However, what an entrepreneur operating in this sector should do is review existing documentation, such as regulations, draft agreements or general terms and conditions of contracts. These documents will have to be adjusted to the new legal reality. In particular, they will have to reflect the new category of buyers – entrepreneurs-natural persons carrying out an action not directly related to their professional business activity.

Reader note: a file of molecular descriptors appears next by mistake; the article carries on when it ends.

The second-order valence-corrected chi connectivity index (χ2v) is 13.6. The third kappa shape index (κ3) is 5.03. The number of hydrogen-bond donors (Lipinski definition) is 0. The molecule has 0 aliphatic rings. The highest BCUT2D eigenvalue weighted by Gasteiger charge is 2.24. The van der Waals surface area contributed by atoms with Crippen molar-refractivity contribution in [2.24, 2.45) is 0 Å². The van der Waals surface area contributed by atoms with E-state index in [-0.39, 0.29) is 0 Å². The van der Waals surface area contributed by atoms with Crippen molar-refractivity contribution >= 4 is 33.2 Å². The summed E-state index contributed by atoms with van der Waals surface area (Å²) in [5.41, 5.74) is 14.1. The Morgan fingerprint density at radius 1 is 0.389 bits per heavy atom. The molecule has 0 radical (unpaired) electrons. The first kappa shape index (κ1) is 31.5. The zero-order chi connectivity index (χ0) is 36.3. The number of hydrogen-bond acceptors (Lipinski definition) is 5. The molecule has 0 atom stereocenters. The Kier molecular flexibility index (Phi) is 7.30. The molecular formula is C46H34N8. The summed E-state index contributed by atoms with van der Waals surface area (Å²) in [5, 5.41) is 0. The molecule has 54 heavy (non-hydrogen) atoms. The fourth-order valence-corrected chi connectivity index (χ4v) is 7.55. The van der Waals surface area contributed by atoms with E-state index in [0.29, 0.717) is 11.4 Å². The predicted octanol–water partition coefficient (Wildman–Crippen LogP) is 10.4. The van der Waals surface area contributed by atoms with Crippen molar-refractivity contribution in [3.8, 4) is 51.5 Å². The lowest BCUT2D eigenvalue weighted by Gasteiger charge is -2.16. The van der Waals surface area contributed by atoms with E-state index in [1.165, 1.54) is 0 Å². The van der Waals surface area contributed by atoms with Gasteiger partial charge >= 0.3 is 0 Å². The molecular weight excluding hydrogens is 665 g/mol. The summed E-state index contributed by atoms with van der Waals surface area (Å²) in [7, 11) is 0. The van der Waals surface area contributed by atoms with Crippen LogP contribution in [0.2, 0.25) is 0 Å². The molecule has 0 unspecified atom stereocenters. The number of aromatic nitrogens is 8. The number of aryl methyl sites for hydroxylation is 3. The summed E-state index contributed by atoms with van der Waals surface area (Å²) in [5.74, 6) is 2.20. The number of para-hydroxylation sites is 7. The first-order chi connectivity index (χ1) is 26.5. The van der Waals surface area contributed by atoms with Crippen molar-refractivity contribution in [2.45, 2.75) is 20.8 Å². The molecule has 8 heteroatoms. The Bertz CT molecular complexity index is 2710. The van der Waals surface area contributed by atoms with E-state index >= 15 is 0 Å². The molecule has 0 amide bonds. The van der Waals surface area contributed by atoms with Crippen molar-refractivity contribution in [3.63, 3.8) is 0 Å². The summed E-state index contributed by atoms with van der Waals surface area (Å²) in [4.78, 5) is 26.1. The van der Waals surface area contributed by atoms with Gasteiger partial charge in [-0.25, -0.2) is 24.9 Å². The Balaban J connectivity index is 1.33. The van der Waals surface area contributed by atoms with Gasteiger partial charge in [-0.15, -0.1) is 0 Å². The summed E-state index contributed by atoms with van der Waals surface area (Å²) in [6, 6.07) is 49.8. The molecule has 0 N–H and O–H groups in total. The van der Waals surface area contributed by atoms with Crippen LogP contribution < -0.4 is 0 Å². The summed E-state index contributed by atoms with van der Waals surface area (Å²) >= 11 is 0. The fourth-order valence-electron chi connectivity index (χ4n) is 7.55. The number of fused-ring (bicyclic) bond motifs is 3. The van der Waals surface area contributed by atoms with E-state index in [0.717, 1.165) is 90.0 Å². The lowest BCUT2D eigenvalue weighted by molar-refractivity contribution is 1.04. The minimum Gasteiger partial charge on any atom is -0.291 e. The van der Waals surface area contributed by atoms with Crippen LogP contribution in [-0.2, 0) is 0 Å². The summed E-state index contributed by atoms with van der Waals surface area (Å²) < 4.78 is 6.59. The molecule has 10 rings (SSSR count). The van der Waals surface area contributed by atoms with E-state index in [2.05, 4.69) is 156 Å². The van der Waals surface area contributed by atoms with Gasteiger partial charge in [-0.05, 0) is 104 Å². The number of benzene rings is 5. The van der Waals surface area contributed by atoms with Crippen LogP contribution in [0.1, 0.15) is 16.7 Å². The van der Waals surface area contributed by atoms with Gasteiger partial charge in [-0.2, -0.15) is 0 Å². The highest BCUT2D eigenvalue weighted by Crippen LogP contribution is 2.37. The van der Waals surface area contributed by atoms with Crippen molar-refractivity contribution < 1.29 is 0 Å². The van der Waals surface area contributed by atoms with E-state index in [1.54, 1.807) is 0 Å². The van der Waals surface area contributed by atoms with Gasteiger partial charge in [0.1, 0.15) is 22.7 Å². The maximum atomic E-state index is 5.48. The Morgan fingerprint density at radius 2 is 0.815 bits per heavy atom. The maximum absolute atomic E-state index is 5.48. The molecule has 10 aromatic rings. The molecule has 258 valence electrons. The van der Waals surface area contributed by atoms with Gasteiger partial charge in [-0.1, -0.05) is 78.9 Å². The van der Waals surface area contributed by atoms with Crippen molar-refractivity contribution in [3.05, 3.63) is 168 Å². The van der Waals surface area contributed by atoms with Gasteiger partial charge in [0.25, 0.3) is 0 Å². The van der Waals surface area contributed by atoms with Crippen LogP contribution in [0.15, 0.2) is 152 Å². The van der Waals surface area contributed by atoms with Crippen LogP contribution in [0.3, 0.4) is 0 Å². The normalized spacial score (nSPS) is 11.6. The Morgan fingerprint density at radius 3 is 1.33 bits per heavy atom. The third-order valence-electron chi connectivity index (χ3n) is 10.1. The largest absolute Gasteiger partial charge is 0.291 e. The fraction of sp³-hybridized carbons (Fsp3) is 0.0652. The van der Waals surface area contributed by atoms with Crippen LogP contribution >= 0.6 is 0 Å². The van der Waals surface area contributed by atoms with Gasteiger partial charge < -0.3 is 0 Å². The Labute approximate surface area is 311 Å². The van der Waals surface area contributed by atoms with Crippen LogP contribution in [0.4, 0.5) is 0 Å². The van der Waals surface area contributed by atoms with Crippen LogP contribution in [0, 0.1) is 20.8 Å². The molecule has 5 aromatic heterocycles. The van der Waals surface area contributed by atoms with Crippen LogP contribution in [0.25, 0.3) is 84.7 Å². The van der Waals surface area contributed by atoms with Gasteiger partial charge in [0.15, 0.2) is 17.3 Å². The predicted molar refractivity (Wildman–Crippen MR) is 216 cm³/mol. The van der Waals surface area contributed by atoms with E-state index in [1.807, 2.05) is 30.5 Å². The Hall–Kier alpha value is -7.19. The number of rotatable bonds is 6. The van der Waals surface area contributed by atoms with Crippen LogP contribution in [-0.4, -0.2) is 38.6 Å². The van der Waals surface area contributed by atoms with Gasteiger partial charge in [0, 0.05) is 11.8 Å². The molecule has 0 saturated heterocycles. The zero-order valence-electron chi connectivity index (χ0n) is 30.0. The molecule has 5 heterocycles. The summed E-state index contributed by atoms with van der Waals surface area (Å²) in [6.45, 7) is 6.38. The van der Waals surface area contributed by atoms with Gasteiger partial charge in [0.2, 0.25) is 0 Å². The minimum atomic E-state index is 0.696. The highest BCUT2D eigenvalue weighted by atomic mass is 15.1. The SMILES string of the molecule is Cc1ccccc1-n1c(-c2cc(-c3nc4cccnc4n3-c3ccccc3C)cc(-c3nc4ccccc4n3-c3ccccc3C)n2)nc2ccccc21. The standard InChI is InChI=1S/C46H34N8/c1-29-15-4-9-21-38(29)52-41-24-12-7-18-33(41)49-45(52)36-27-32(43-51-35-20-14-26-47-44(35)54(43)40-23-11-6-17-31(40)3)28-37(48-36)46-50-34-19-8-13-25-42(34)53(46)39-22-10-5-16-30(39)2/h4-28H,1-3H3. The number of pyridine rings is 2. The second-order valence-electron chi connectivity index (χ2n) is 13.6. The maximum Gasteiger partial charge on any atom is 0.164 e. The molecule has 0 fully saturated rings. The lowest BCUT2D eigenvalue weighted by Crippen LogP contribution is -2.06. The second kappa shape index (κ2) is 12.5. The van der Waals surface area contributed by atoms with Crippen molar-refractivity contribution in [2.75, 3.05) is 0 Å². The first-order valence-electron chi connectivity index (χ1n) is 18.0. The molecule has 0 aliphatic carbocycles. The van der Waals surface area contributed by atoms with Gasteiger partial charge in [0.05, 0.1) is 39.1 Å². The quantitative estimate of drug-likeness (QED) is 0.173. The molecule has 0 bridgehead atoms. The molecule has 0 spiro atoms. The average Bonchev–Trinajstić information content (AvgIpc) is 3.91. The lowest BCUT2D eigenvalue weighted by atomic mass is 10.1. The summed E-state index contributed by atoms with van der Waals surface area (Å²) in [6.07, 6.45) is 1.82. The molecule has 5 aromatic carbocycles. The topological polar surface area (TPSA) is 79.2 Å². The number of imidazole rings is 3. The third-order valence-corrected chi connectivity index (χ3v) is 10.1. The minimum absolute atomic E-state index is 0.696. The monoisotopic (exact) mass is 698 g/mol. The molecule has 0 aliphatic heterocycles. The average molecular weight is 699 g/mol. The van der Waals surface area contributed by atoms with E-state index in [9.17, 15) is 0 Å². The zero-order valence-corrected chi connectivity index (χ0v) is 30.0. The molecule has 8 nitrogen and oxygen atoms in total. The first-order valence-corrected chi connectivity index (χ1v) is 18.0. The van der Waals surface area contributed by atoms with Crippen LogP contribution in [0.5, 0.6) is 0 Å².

It is worth to adjust documentation as soon as possible. TGC Corporate Lawyers offers assistance in the process of review and adjustment of the relevant documents.


Grzegorz Witczak
Director of the Commercial Law and Property Department, Advocate
TGC Corporate Lawyers

Michał Fatek
Legal Adviser
TGC Corporate Lawyers

Business law – see how we can help:

Want to stay up to date?
Subscribe to our newsletter!
Full version

TGC Corporate Lawyers

ul. Hrubieszowska 2
01-209 Warszawa

+48 22 295 33 00

NIP: 525-22-71-480, KRS: 0000167447,
REGON: 01551820200000. Sąd Rejonowy dla
m.st. Warszawy, XII Wydział Gospodarczy